The Sublime Object of Ideology, by Slavoj Žižek

The Sublime Object of Ideology (The Essential Zizek)The Sublime Object of Ideology by Slavoj Žižek

My rating: 5 of 5 stars

I cannot write to the impact that Slavoj Žižek’s The Sublime Object of Ideology has had upon Lacanian Psychoanalyis or Marxist Criticism. I cannot even lie enough to tell you, dear reader, that I understood the majority of this text. But I do know that of what I understood, I thoroughly enjoyed and gathered not only a new perception of the world, but the terminology with which to envision it.

Before remarking that Žižek’s writing is “____” or that Žižek’s interpretation of the Lacanian “____” is “_____,” let me state why I read this book, and why someone should read this book. I’ll begin with the latter: I cannot imagine a reason for someone to read this book. Unless, said person is interested in Lacanian Psychoanalysis, Marxism, Stalinism, a general critique of the Postmodern, etc. But, these are highly individualized and specialized reasons. I read this for one of those reasons: I knew this was a seminal work, and I like Žižek’s writing. I find him quite entertaining, and I appreciate what many criticize about Žižek: namely, his blend of good ol’ Socialist humor adjacent to Marxist/Lacanian theory.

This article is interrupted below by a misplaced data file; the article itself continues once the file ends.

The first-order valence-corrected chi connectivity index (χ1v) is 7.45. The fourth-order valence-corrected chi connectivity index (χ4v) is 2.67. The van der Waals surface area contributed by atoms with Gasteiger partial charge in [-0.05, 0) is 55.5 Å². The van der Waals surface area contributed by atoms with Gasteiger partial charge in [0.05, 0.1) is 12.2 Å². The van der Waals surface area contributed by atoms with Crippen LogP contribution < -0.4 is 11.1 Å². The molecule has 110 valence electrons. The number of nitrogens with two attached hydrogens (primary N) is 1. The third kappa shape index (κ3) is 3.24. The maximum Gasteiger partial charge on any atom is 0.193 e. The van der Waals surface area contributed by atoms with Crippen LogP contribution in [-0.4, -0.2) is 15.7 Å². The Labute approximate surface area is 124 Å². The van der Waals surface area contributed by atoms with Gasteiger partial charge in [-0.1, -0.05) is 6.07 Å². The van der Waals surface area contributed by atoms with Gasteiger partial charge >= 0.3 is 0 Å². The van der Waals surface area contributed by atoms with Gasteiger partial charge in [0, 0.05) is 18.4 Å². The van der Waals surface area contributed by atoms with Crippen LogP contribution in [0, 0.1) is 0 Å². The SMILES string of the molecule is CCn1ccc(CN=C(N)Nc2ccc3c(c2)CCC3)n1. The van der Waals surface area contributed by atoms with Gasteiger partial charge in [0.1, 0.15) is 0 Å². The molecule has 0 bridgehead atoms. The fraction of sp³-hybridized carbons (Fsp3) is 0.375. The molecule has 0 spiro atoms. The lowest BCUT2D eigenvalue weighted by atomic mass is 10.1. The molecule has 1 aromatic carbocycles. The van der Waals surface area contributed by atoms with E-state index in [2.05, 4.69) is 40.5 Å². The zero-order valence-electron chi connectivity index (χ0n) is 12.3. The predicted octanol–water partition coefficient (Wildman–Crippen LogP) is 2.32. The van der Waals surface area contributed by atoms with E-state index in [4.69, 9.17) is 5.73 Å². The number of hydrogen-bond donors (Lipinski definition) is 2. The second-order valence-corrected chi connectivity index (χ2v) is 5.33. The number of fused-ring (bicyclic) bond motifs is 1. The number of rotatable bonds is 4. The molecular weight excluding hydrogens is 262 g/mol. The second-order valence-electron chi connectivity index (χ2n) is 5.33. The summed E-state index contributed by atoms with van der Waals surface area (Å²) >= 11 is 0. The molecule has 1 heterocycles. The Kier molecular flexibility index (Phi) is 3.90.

But, on with the show. For a number of years now, quite before I even knew of Žižek, I have been approaching individuals with this notion: there is no such thing as choice. Now, I don’t go saying this willy-nilly to everyone; no. Gosh, no! I only reserve it for those who I wish to engage in a bit of an intellectual battle with, i.e. someone who can, perhaps, change my mind or, better yet, harden my thought. You can work this notion from the consumerist angle of limited selection, or the lovely Leninist paraphrase, “freedom, but for whom and for what!” or any others to fit your sparring partner. But what you really want them to realize is that even what they say to me has been determined. Even me saying “there is no choice” is determined by a mix of my experiences, memory, journeys, gender, class, race, language, nationalism, heredity, and so on, and so on. But, I am totally okay with that.

You see, they (my straw men) fight to hold on to this banal notion of “individuality” being made up of “choices”—I had coffee this morning because I decided to; not because of my environment, my internal make up, my bank account, my access to coffee, the development of coffee as a commodity, etc. And when you present the absurd aphorism that “there is no choice,” the first response is fear. Go ahead, try it on the first person you meet. I’ll wait…